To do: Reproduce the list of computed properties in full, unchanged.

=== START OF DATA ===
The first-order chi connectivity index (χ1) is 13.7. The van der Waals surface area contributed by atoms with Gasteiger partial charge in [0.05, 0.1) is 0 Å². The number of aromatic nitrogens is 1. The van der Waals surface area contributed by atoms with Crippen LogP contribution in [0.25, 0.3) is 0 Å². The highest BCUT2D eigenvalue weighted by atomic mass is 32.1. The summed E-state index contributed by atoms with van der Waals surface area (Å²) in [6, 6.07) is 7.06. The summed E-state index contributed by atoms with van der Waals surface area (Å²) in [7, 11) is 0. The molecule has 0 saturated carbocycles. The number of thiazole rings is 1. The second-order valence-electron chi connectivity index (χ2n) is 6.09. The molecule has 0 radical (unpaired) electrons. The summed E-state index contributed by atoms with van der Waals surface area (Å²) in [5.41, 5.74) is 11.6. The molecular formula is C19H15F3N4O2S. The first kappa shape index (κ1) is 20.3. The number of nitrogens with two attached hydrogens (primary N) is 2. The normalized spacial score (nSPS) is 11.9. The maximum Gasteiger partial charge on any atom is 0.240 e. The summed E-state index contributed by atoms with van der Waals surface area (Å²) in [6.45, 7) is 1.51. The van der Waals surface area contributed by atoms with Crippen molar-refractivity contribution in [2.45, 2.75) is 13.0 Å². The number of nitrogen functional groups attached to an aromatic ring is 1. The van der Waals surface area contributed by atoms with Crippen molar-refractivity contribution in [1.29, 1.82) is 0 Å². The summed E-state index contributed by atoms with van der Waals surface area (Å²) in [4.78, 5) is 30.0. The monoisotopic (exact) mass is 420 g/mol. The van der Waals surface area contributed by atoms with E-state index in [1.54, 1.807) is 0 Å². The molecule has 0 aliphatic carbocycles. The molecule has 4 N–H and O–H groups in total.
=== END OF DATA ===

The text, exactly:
The first-order chi connectivity index (χ1) is 13.7. The van der Waals surface area contributed by atoms with Gasteiger partial charge in [0.05, 0.1) is 0 Å². The number of aromatic nitrogens is 1. The van der Waals surface area contributed by atoms with Crippen LogP contribution in [0.25, 0.3) is 0 Å². The highest BCUT2D eigenvalue weighted by atomic mass is 32.1. The summed E-state index contributed by atoms with van der Waals surface area (Å²) in [6, 6.07) is 7.06. The summed E-state index contributed by atoms with van der Waals surface area (Å²) in [7, 11) is 0. The molecule has 0 saturated carbocycles. The number of thiazole rings is 1. The second-order valence-electron chi connectivity index (χ2n) is 6.09. The molecule has 0 radical (unpaired) electrons. The summed E-state index contributed by atoms with van der Waals surface area (Å²) in [5.41, 5.74) is 11.6. The molecular formula is C19H15F3N4O2S. The first kappa shape index (κ1) is 20.3. The number of nitrogens with two attached hydrogens (primary N) is 2. The normalized spacial score (nSPS) is 11.9. The maximum Gasteiger partial charge on any atom is 0.240 e. The summed E-state index contributed by atoms with van der Waals surface area (Å²) in [6.45, 7) is 1.51. The van der Waals surface area contributed by atoms with Crippen molar-refractivity contribution in [2.45, 2.75) is 13.0 Å². The number of nitrogen functional groups attached to an aromatic ring is 1. The van der Waals surface area contributed by atoms with Crippen molar-refractivity contribution in [1.29, 1.82) is 0 Å². The summed E-state index contributed by atoms with van der Waals surface area (Å²) in [4.78, 5) is 30.0. The monoisotopic (exact) mass is 420 g/mol. The van der Waals surface area contributed by atoms with E-state index in [1.54, 1.807) is 0 Å². The molecule has 0 aliphatic carbocycles. The molecule has 4 N–H and O–H groups in total.